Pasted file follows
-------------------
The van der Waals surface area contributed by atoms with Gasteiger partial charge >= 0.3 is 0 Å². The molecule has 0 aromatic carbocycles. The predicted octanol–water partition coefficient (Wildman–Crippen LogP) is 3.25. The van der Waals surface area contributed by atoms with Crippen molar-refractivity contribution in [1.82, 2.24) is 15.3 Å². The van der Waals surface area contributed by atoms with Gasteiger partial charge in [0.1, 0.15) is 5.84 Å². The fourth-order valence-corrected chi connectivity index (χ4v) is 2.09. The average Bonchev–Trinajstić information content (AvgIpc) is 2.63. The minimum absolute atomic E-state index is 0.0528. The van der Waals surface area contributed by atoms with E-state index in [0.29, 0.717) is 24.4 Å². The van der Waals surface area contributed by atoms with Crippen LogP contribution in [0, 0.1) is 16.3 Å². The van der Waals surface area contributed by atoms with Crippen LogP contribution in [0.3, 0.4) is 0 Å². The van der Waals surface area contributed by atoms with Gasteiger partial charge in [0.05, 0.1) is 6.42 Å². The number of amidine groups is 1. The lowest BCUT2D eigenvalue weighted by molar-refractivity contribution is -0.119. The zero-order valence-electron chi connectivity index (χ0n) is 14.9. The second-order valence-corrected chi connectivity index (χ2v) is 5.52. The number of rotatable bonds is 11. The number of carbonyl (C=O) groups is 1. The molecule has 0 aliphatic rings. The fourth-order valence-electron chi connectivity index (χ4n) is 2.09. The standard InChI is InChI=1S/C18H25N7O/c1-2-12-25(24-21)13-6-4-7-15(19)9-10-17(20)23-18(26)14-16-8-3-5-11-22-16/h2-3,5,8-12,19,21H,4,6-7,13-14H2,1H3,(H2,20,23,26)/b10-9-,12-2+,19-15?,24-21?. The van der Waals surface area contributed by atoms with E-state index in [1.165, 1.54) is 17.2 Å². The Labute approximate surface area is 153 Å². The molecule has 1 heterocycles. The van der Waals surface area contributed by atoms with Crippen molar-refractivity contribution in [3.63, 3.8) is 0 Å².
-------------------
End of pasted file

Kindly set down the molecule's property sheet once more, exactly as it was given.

The van der Waals surface area contributed by atoms with Gasteiger partial charge >= 0.3 is 0 Å². The molecule has 0 aromatic carbocycles. The predicted octanol–water partition coefficient (Wildman–Crippen LogP) is 3.25. The van der Waals surface area contributed by atoms with Crippen molar-refractivity contribution in [1.82, 2.24) is 15.3 Å². The van der Waals surface area contributed by atoms with Gasteiger partial charge in [0.1, 0.15) is 5.84 Å². The fourth-order valence-corrected chi connectivity index (χ4v) is 2.09. The average Bonchev–Trinajstić information content (AvgIpc) is 2.63. The minimum absolute atomic E-state index is 0.0528. The van der Waals surface area contributed by atoms with E-state index in [0.29, 0.717) is 24.4 Å². The van der Waals surface area contributed by atoms with Crippen LogP contribution in [0, 0.1) is 16.3 Å². The van der Waals surface area contributed by atoms with Crippen LogP contribution in [0.3, 0.4) is 0 Å². The van der Waals surface area contributed by atoms with Gasteiger partial charge in [0.05, 0.1) is 6.42 Å². The number of amidine groups is 1. The lowest BCUT2D eigenvalue weighted by molar-refractivity contribution is -0.119. The zero-order valence-electron chi connectivity index (χ0n) is 14.9. The second-order valence-corrected chi connectivity index (χ2v) is 5.52. The number of rotatable bonds is 11. The number of carbonyl (C=O) groups is 1. The molecule has 0 aliphatic rings. The fourth-order valence-electron chi connectivity index (χ4n) is 2.09. The standard InChI is InChI=1S/C18H25N7O/c1-2-12-25(24-21)13-6-4-7-15(19)9-10-17(20)23-18(26)14-16-8-3-5-11-22-16/h2-3,5,8-12,19,21H,4,6-7,13-14H2,1H3,(H2,20,23,26)/b10-9-,12-2+,19-15?,24-21?. The van der Waals surface area contributed by atoms with E-state index in [1.165, 1.54) is 17.2 Å². The Labute approximate surface area is 153 Å². The molecule has 1 heterocycles. The van der Waals surface area contributed by atoms with Crippen molar-refractivity contribution in [3.63, 3.8) is 0 Å².